In this right triangle: sin A = a/c; cos A = b/c; tan A = a/b.
If one angle of a triangle is 90 degrees and one of the other angles is known, the third is thereby fixed, because the three angles of any triangle add up to 180 degrees. The two acute angles therefore add up to 90 degrees: they are complementary angles. The shape of a right triangle is completely determined, up to similarity, by the angles. This means that once one of the other angles is known, the ratios of the various sides are always the same regardless of the overall size of the triangle. These ratios are given by the following trigonometric functions of the known angle A, where a, b and c refer to the lengths of the sides in the accompanying figure:
- The sine function (sin), defined as the ratio of the side opposite the angle to the hypotenuse.
- The cosine function (cos), defined as the ratio of the adjacent leg to the hypotenuse.
- The tangent function (tan), defined as the ratio of the opposite leg to the adjacent leg.
The hypotenuse is the side opposite to the 90 degree angle in a right triangle; it is the longest side of the triangle, and one of the two sides adjacent to angle A. The adjacent leg is the other side that is adjacent to angle A. The opposite side is the side that is opposite to angle A. The terms perpendicular and base are sometimes used for the opposite and adjacent sides respectively. Many people find it easy to remember what sides of the right triangle are equal to sine, cosine, or tangent, by memorizing the word SOH-CAH-TOA (see below under Mnemonics).
The reciprocals of these functions are named the cosecant (csc or cosec), secant (sec) and cotangent (cot), respectively. The inverse functions are called the arcsine, arccosine, and arctangent, respectively. There are arithmetic relations between these functions, which are known as trigonometric identities.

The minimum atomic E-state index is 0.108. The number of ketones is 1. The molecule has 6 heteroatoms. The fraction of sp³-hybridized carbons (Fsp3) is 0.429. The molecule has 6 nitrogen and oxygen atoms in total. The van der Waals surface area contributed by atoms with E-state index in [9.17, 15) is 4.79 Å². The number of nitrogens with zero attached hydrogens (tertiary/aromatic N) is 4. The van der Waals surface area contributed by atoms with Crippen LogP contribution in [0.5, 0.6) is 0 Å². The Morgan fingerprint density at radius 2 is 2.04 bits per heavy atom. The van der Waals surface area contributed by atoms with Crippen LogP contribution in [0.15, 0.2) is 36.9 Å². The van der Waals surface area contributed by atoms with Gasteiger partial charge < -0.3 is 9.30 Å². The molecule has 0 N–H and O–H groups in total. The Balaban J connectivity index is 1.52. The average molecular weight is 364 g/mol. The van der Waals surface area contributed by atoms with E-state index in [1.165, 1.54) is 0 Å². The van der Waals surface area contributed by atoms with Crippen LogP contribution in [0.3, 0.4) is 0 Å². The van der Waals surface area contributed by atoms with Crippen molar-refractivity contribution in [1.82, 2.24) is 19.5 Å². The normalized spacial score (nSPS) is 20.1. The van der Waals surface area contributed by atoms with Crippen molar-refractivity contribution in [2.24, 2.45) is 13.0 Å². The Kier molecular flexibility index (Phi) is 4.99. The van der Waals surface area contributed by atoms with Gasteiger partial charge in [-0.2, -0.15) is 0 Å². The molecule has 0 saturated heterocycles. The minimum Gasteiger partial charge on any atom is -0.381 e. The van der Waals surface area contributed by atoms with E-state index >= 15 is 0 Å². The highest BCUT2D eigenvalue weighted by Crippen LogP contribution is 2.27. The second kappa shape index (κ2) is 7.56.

With these functions one can answer virtually all questions about arbitrary triangles by using the law of sines and the law of cosines. These laws can be used to compute the remaining angles and sides of any triangle as soon as two sides and their included angle or two angles and a side or three sides are known. These laws are useful in all branches of geometry, since every polygon may be described as a finite combination of triangles.
Graphing process of y = sin(x) using a unit circle.
Graphing process of y = tan(x) using a unit circle.
Graphing process of y = csc(x) using a unit circle.
Extending the definitions
Graphs of the functions sin(x) and cos(x), where the angle x is measured in radians.
The above definitions apply to angles between 0 and 90 degrees (0 and p/2 radians) only. Using the unit circle, one can extend them to all positive and negative arguments (see trigonometric function). The trigonometric functions are periodic, with a period of 360 degrees or 2p radians. That means their values repeat at those intervals. The tangent and cotangent functions also have a shorter period, of 180 degrees or p radians.
The trigonometric functions can be defined in other ways besides the geometrical definitions above, using tools from calculus and infinite series. With these definitions the trigonometric functions can be defined for complex numbers. The complex exponential function is particularly useful.
- ex + iy = ex(cosy + isiny).
See Euler’s and De Moivre’s formulas.
A common use of mnemonics is to remember facts and relationships in trigonometry. For example, the sine, cosine, and tangent ratios in a right triangle can be remembered by representing them as strings of letters, as in *SOH-CAH-TOA:
- Sine = Opposite ÷ Hypotenuse
- Cosine = Adjacent ÷ Hypotenuse
- Tangent = Opposite ÷ Adjacent
- “TOA CAH SOH” — pronounced as ‘tua’ ‘ca’ (i.e. the word ‘car’ without the ‘r’) ‘so’ — means “Big Foot Lady” in Chinese dialect, which could help in remembering the ratios.
Also used is its reverse, OHSAHCOAT (pronounced oh-sah-coat). It is interpreted as OHS-AHC-OAT, as shown below.
- Opposite ÷ Hypotenuse = Sine
- Adjacent ÷ Hypotenuse = Cosine
- Opposite ÷ Adjacent = Tangent